• 1/2 t cream of tartar (if using egg whites)
  • 1/2 t salt
  • 1 c (2 sticks) unsalted butter, at room temperature
  • 1/2 c vegetable shortening
  • 2 t vanilla extract
  • 4 Tbsp lemon juice (divided into 2 Tbsp each)
  • 2 Tbsp lemon zest
  1. Place corn syrup, sugar, water and 2 Tbsp lemon juice in a medium saucepan. Stir until combined and the sugar is dissolved. Cover the pan and bring to a boil. Boil for 3 minutes with the pan covered to wash off any sugar crystals on the sides. Uncover and cook to the soft ball stage (240 F)
  2. Place egg whites (or reconstituted meringue powder) in the bowl of an upright mixer (such as a kitchen aid). Beat on a low speed until foamy. Add the cream of tartar (if using egg whites) and salt. Gradually increase the speed and continue beating until soft peaks form.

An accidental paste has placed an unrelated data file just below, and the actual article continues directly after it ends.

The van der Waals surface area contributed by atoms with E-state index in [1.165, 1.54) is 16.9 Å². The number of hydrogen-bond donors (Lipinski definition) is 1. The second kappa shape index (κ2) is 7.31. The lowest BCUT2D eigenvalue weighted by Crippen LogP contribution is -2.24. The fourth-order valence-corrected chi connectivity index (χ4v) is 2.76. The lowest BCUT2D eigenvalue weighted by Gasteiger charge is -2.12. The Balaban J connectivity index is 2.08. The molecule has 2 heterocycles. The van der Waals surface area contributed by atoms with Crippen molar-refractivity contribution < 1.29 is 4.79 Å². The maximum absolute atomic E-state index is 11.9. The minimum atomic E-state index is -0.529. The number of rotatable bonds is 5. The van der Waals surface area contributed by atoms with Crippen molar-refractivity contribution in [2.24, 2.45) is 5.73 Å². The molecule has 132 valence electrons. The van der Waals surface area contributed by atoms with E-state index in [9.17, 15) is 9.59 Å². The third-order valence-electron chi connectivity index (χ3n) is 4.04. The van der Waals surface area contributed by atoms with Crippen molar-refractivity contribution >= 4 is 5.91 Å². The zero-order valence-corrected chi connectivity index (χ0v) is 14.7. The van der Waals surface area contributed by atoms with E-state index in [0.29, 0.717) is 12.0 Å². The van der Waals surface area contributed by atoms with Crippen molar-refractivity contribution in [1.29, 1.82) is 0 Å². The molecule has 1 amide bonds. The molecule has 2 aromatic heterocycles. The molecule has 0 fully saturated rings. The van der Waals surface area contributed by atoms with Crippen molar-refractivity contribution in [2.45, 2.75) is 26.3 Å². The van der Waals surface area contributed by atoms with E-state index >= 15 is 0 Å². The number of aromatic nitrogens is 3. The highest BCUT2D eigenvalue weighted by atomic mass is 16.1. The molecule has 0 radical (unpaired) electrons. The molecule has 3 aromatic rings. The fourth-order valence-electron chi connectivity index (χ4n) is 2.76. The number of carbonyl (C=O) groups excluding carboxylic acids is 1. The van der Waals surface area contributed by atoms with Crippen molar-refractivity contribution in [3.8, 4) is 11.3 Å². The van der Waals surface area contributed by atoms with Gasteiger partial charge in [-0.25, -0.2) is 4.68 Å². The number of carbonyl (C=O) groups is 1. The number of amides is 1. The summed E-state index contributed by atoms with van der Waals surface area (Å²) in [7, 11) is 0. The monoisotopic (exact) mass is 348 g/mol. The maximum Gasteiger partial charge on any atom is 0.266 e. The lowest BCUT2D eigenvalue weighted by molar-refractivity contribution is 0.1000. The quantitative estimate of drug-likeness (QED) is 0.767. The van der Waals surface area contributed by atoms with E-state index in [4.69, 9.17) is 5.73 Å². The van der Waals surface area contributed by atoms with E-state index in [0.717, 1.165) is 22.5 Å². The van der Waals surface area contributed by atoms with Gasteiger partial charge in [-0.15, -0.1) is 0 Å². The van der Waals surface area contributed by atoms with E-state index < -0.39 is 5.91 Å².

3. As soon as the sugar reaches soft ball stage, remove from heat. Turn off the mixture. Very carefully, pour about 1/4 of the hot syrup down the inside of the mixing bowl. Turn the mixer on high speed and beat well. Add the syrup in two more additions, stopping the mixer every time so the hot syrup doesn’t splash and burn you, working as quickly as possible. If the sugar is slightly overcooked and hardens a bit, return it to the heat for a moment to remelt it.
  4. Continue to beat the meringue until it cools to room temperature. This takes about 20 mins of continuous beating. If you need to hurry it along, place the bowl in an ice bath for a few moments while mixing by hand then return it to the machine. If you add the butter before the meringue is cool, the butter will melt and the frosting will collapse.
  5. When meringue is cool, if you have two mixers, mix the butter and shortening together before adding it. Otherwise, beat in the soft butter a bit at a time. If the frosting starts to separate, continue beating without adding any more butter until it looks fluffy again. Beat in the shortening. Beat in the vanilla, remaining 2 Tbsp lemon juice and 1 Tbsp lemon zest.  If the frosting is too soft, refrigerate before using.
Categories: Desserts, Recipes | Tags: , , , , , , | 6 Comments

Create a free website or blog at WordPress.com.